Right, so LLCs do not protect your LLCs from yourself. If you have a personal judgment against you, that doesn’t matter. What the LLC does is it protects you from third party and your tenants from suing you. Because their recourse is limited to the LLC and also third party, we call them like invitees or trespassers, the slip and fall people that walk onto your property and get hurt, they don’t have access to suing you personally. They can only sue the landlord LLC. But you know that’s maybe a perfect example of if it’s a non recourse the banks recourse is limited to the assets of their borrower LLC and they would just eat the two million dollar loss while you the borrower person get to keep all your other assets.

Noelle (29:23)
Make sense.

Patrick (29:23)
Now, on the inverse side of this, let’s say that the three of us have a joint venture together. We’ve taken out recourse debt and one of us is in a car accident and the person that we’re in the car accident with sues one of us individually. That JV property is still protected by the LLC, correct?

Ron Rohde (29:51)
I mean, it’s not protected. It’s not going to get sued, but your interest in the LLC of our joint venture is an asset, and it’s an individual asset of you, so that if you actually get a judgment against you, it is subject to the creditors of that lawsuit.

So the financial value, I will say, not the operational control. We don’t wanna be partners with the guy’s wife that got hurt in a car accident. She doesn’t get to vote with us, but financially, she’s our partner, and she may take that and try to sell it. She might sell it to us. She might sell it to somebody else, whatever. But the idea is yes.

That’s why you got to be very careful, I guess, about individual actions that you do. I recommend umbrella insurance. It is cheap. Get it because in your scenario, you have $2 million of umbrella. If you get sued personally, that umbrella insurance is supposed to protect you from non-contractual claims. Again, lawyers talk about privity of contract, which is, “Do I have a legal agreement with this person?” If I don’t, then they’re considered just like a random person down the street. How do you protect yourself? Well, you don’t have a contract with them, so you can’t limit your liability. But you can have umbrella insurance, which covers it. But for everything else, you wanna make sure that it’s signed in an LLC, so that you can control and silo the damages. I don’t know if that answers your question, but getting hit by a person from a car accident does affect all of your personal investments.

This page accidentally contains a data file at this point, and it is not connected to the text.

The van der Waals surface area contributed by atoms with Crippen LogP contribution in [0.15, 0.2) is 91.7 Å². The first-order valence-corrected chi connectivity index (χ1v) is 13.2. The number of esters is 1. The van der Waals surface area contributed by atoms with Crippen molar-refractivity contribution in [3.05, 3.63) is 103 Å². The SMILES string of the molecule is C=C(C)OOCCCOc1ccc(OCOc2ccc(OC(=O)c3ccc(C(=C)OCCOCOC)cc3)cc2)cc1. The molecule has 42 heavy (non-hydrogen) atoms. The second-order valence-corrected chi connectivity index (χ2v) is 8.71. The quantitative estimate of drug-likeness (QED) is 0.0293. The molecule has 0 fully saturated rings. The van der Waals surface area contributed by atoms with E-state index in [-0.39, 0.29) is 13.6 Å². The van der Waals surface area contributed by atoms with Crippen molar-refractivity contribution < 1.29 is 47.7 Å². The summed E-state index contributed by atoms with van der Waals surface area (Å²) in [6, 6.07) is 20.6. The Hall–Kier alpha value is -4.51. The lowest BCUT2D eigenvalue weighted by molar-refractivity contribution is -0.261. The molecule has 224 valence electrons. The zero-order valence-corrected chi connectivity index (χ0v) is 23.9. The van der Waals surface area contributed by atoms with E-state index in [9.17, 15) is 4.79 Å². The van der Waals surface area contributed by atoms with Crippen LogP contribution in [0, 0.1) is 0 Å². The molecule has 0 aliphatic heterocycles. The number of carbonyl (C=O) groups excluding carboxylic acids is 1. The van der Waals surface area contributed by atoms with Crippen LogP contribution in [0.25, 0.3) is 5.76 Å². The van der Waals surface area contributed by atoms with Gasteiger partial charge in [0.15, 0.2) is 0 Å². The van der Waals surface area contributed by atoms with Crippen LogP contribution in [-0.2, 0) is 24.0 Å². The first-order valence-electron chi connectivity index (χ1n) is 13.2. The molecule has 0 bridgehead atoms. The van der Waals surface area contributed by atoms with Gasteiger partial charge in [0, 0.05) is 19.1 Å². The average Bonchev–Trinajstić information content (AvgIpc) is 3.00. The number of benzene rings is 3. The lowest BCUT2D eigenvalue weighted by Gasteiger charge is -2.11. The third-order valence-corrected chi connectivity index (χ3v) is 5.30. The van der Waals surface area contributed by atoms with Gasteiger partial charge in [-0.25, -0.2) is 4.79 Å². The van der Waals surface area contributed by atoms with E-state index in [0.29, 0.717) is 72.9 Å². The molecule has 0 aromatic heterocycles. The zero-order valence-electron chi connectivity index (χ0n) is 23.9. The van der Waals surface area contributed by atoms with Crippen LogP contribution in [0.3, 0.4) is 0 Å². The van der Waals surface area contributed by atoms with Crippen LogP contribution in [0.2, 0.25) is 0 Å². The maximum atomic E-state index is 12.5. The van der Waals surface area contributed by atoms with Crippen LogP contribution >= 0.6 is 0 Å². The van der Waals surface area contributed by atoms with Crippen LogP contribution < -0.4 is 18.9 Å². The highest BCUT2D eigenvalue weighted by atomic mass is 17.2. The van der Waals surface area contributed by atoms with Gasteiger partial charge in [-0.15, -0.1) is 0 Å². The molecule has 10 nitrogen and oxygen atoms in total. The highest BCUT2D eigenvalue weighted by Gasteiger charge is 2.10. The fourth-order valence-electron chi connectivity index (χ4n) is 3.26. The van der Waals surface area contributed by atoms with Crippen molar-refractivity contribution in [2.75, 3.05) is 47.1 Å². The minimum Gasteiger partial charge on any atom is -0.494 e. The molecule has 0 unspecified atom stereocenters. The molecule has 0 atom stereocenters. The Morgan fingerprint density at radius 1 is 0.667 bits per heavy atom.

There is a solution though, you could move your interest into a trust, which gets it out of your personal name, but then this conversation is going down a very detailed asset protection. And for beginners, you don’t wanna overcomplicate it. I just want you guys to do deals first, make some money, and then worry about asset protection. But yes, there’s some things that you can do to protect against hitting somebody in your car, but then not subjecting your personal real estate holdings to that lawsuit. Those would be separate.

Patrick (32:05)
Yeah. And thank you for pointing that out because one thing that I think I’ve learned thus far in our journey is that there are many different ways to put each puzzle together. It’s not like each piece is, you know, predefined out of the box. As your portfolio grows, these pieces will change and there’s ebb and flow and you continually need to stay up to date and have experts to help guide you in terms of how to mitigate your risk and ensure that you’re positioning yourself in as strong of a position as possible.

Ron Rohde (32:40)
Yeah, and I think for asset protection, I always give different answers. If a client comes to me and they wanna start in commercial and they have a net worth of $5 million, my answers are different for them, as opposed to somebody coming to me and saying, my net worth is $700,000, and I’m gonna put $200k of that into real estate. You can be a little bit more risk loving if that’s what your net worth is, because you can kind of start over.

But somebody with five million, you’ve got to be careful that you don’t open yourself up to liability without understanding the risk.

Patrick (33:17)
Yeah. And in terms of partnering with people and the legal risks that is associated with that, do you have any, let’s call them extreme cases that you could provide as examples, just to highlight for beginners, why the legal component of investing is important to take seriously?

Ron Rohde (33:37)
Just when you’re dealing with large sums of money, real estate is interesting in that it’s very stable investment because you’re buying a tangible hard asset. And that’s what makes real estate capital intensive. But at the same time, I think it’s less volatility but a higher entry price because your floor is limited. I mean, again, for the most part.

You could be investing in a business, right? And if we bought a $5 million business, the value can go to zero. The value can go negative with contingent liabilities and that sort of thing. But with real estate, all of our examples, we’re only talking about a percentage loss. There’s a floor that the dirt value, the building has some value, and that’s what the minimum is. So,

because real estate is like that, I think there’s much more of an important emphasis on the contracts because you’re just dealing with larger sums and you need clarity about how a partnership is supposed to operate, how it’s supposed to manage its funds, how it’s supposed to handle disputes, and ultimately how it’s supposed to dissolve. You need to have clarity on that because there is almost always going to be assets worth fighting over. Again,